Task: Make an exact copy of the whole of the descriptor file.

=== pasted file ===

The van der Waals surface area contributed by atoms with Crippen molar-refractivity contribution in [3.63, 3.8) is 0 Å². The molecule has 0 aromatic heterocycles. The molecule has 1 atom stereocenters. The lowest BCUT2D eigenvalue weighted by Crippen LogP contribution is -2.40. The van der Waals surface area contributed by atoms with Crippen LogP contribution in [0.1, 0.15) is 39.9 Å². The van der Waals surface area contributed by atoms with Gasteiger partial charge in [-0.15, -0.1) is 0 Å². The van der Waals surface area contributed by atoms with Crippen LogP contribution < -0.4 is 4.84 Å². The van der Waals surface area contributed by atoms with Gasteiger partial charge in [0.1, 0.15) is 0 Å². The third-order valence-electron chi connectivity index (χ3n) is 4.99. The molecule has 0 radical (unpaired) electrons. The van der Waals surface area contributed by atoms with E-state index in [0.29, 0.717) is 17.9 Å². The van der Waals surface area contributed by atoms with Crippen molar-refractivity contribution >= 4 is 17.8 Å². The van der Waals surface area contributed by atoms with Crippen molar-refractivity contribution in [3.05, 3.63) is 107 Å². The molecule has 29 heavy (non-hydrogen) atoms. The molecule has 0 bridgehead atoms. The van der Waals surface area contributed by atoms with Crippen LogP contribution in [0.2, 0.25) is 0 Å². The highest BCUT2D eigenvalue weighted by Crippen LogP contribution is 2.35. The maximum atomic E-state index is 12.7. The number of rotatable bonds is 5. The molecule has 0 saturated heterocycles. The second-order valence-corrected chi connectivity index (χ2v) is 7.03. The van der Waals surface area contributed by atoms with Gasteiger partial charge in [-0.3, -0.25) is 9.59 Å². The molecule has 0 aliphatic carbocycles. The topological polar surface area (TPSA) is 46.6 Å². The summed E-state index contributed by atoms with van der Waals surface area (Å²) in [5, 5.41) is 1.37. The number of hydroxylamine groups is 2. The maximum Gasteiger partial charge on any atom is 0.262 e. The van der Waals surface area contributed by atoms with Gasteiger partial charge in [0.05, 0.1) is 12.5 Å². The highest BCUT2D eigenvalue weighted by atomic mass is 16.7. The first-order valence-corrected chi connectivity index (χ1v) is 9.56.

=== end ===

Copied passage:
The van der Waals surface area contributed by atoms with Crippen molar-refractivity contribution in [3.63, 3.8) is 0 Å². The molecule has 0 aromatic heterocycles. The molecule has 1 atom stereocenters. The lowest BCUT2D eigenvalue weighted by Crippen LogP contribution is -2.40. The van der Waals surface area contributed by atoms with Crippen LogP contribution in [0.1, 0.15) is 39.9 Å². The van der Waals surface area contributed by atoms with Gasteiger partial charge in [-0.15, -0.1) is 0 Å². The van der Waals surface area contributed by atoms with Crippen LogP contribution < -0.4 is 4.84 Å². The van der Waals surface area contributed by atoms with Gasteiger partial charge in [0.1, 0.15) is 0 Å². The third-order valence-electron chi connectivity index (χ3n) is 4.99. The molecule has 0 radical (unpaired) electrons. The van der Waals surface area contributed by atoms with E-state index in [0.29, 0.717) is 17.9 Å². The van der Waals surface area contributed by atoms with Crippen molar-refractivity contribution >= 4 is 17.8 Å². The van der Waals surface area contributed by atoms with Crippen molar-refractivity contribution in [3.05, 3.63) is 107 Å². The molecule has 29 heavy (non-hydrogen) atoms. The molecule has 0 bridgehead atoms. The van der Waals surface area contributed by atoms with Crippen LogP contribution in [0.2, 0.25) is 0 Å². The highest BCUT2D eigenvalue weighted by Crippen LogP contribution is 2.35. The maximum atomic E-state index is 12.7. The number of rotatable bonds is 5. The molecule has 0 saturated heterocycles. The second-order valence-corrected chi connectivity index (χ2v) is 7.03. The van der Waals surface area contributed by atoms with Gasteiger partial charge in [-0.3, -0.25) is 9.59 Å². The molecule has 0 aliphatic carbocycles. The topological polar surface area (TPSA) is 46.6 Å². The summed E-state index contributed by atoms with van der Waals surface area (Å²) in [5, 5.41) is 1.37. The number of hydroxylamine groups is 2. The maximum Gasteiger partial charge on any atom is 0.262 e. The van der Waals surface area contributed by atoms with Gasteiger partial charge in [0.05, 0.1) is 12.5 Å². The highest BCUT2D eigenvalue weighted by atomic mass is 16.7. The first-order valence-corrected chi connectivity index (χ1v) is 9.56.